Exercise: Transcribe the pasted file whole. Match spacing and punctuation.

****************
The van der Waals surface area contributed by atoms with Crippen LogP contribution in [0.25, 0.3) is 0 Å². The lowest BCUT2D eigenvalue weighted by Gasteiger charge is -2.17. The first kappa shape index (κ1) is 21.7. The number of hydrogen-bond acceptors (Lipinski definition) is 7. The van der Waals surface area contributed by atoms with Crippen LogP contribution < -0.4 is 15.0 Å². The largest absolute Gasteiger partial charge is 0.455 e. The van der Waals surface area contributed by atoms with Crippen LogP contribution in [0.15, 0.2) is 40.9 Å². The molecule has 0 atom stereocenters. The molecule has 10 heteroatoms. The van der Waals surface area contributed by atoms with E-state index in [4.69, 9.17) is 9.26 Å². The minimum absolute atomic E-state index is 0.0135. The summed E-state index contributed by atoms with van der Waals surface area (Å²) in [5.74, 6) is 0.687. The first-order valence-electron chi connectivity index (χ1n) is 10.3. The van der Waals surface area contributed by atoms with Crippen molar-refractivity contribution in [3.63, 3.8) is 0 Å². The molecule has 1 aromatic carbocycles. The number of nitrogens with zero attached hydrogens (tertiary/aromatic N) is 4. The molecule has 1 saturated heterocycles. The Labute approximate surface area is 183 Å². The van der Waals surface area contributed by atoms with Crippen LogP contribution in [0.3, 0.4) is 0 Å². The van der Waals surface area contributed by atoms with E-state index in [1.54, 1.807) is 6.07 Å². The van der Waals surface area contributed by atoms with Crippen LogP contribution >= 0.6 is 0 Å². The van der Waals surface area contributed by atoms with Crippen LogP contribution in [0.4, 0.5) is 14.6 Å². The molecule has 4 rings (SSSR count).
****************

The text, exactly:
The van der Waals surface area contributed by atoms with Crippen LogP contribution in [0.25, 0.3) is 0 Å². The lowest BCUT2D eigenvalue weighted by Gasteiger charge is -2.17. The first kappa shape index (κ1) is 21.7. The number of hydrogen-bond acceptors (Lipinski definition) is 7. The van der Waals surface area contributed by atoms with Crippen LogP contribution < -0.4 is 15.0 Å². The largest absolute Gasteiger partial charge is 0.455 e. The van der Waals surface area contributed by atoms with Crippen LogP contribution in [0.15, 0.2) is 40.9 Å². The molecule has 0 atom stereocenters. The molecule has 10 heteroatoms. The van der Waals surface area contributed by atoms with E-state index in [4.69, 9.17) is 9.26 Å². The minimum absolute atomic E-state index is 0.0135. The summed E-state index contributed by atoms with van der Waals surface area (Å²) in [5.74, 6) is 0.687. The first-order valence-electron chi connectivity index (χ1n) is 10.3. The van der Waals surface area contributed by atoms with Crippen molar-refractivity contribution in [3.63, 3.8) is 0 Å². The molecule has 1 aromatic carbocycles. The number of nitrogens with zero attached hydrogens (tertiary/aromatic N) is 4. The molecule has 1 saturated heterocycles. The Labute approximate surface area is 183 Å². The van der Waals surface area contributed by atoms with Crippen LogP contribution in [0.3, 0.4) is 0 Å². The van der Waals surface area contributed by atoms with E-state index in [1.54, 1.807) is 6.07 Å². The van der Waals surface area contributed by atoms with Crippen LogP contribution >= 0.6 is 0 Å². The van der Waals surface area contributed by atoms with Crippen LogP contribution in [0.4, 0.5) is 14.6 Å². The molecule has 4 rings (SSSR count).